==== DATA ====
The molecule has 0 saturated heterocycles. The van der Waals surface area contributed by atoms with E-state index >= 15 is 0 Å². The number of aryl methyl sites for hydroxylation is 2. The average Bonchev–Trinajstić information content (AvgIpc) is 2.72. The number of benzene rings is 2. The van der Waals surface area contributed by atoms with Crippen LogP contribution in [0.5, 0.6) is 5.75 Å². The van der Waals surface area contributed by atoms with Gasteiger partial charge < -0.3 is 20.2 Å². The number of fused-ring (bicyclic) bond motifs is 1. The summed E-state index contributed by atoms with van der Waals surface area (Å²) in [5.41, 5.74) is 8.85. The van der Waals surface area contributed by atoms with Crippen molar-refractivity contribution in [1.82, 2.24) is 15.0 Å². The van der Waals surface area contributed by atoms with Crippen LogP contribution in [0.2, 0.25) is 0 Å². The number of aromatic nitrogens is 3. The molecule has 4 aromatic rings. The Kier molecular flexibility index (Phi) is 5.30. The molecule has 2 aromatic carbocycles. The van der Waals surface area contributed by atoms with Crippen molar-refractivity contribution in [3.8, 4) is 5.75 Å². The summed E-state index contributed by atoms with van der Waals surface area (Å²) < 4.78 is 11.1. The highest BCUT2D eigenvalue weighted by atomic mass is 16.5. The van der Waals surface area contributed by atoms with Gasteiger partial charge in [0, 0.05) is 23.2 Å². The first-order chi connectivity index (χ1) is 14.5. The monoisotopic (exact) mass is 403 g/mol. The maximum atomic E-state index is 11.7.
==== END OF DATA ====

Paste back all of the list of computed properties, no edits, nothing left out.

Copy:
The molecule has 0 saturated heterocycles. The van der Waals surface area contributed by atoms with E-state index >= 15 is 0 Å². The number of aryl methyl sites for hydroxylation is 2. The average Bonchev–Trinajstić information content (AvgIpc) is 2.72. The number of benzene rings is 2. The van der Waals surface area contributed by atoms with Crippen LogP contribution in [0.5, 0.6) is 5.75 Å². The van der Waals surface area contributed by atoms with Gasteiger partial charge < -0.3 is 20.2 Å². The number of fused-ring (bicyclic) bond motifs is 1. The summed E-state index contributed by atoms with van der Waals surface area (Å²) in [5.41, 5.74) is 8.85. The van der Waals surface area contributed by atoms with Crippen molar-refractivity contribution in [1.82, 2.24) is 15.0 Å². The van der Waals surface area contributed by atoms with Crippen LogP contribution in [0.2, 0.25) is 0 Å². The number of aromatic nitrogens is 3. The molecule has 4 aromatic rings. The Kier molecular flexibility index (Phi) is 5.30. The molecule has 2 aromatic carbocycles. The van der Waals surface area contributed by atoms with Crippen molar-refractivity contribution in [3.8, 4) is 5.75 Å². The summed E-state index contributed by atoms with van der Waals surface area (Å²) < 4.78 is 11.1. The highest BCUT2D eigenvalue weighted by atomic mass is 16.5. The van der Waals surface area contributed by atoms with Gasteiger partial charge in [0, 0.05) is 23.2 Å². The first-order chi connectivity index (χ1) is 14.5. The monoisotopic (exact) mass is 403 g/mol. The maximum atomic E-state index is 11.7.